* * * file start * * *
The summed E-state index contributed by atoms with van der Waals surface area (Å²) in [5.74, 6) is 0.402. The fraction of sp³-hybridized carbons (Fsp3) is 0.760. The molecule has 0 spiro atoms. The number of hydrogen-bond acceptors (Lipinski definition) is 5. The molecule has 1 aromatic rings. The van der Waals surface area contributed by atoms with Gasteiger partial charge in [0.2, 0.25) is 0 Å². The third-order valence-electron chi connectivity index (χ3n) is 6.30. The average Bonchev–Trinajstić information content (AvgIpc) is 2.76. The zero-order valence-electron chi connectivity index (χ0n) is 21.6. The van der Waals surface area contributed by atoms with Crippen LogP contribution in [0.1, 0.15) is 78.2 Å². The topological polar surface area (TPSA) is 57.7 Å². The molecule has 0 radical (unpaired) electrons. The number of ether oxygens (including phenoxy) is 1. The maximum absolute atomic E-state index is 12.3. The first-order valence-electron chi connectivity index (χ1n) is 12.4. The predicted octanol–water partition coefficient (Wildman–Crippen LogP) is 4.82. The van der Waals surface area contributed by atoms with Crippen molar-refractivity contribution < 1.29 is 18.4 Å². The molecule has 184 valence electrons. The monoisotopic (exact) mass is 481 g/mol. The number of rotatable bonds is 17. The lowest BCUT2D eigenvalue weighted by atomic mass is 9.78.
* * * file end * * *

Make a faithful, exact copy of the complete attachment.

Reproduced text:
The summed E-state index contributed by atoms with van der Waals surface area (Å²) in [5.74, 6) is 0.402. The fraction of sp³-hybridized carbons (Fsp3) is 0.760. The molecule has 0 spiro atoms. The number of hydrogen-bond acceptors (Lipinski definition) is 5. The molecule has 1 aromatic rings. The van der Waals surface area contributed by atoms with Gasteiger partial charge in [0.2, 0.25) is 0 Å². The third-order valence-electron chi connectivity index (χ3n) is 6.30. The average Bonchev–Trinajstić information content (AvgIpc) is 2.76. The zero-order valence-electron chi connectivity index (χ0n) is 21.6. The van der Waals surface area contributed by atoms with Crippen LogP contribution in [0.1, 0.15) is 78.2 Å². The topological polar surface area (TPSA) is 57.7 Å². The molecule has 0 radical (unpaired) electrons. The number of ether oxygens (including phenoxy) is 1. The maximum absolute atomic E-state index is 12.3. The first-order valence-electron chi connectivity index (χ1n) is 12.4. The predicted octanol–water partition coefficient (Wildman–Crippen LogP) is 4.82. The van der Waals surface area contributed by atoms with Crippen molar-refractivity contribution < 1.29 is 18.4 Å². The molecule has 184 valence electrons. The monoisotopic (exact) mass is 481 g/mol. The number of rotatable bonds is 17. The lowest BCUT2D eigenvalue weighted by atomic mass is 9.78.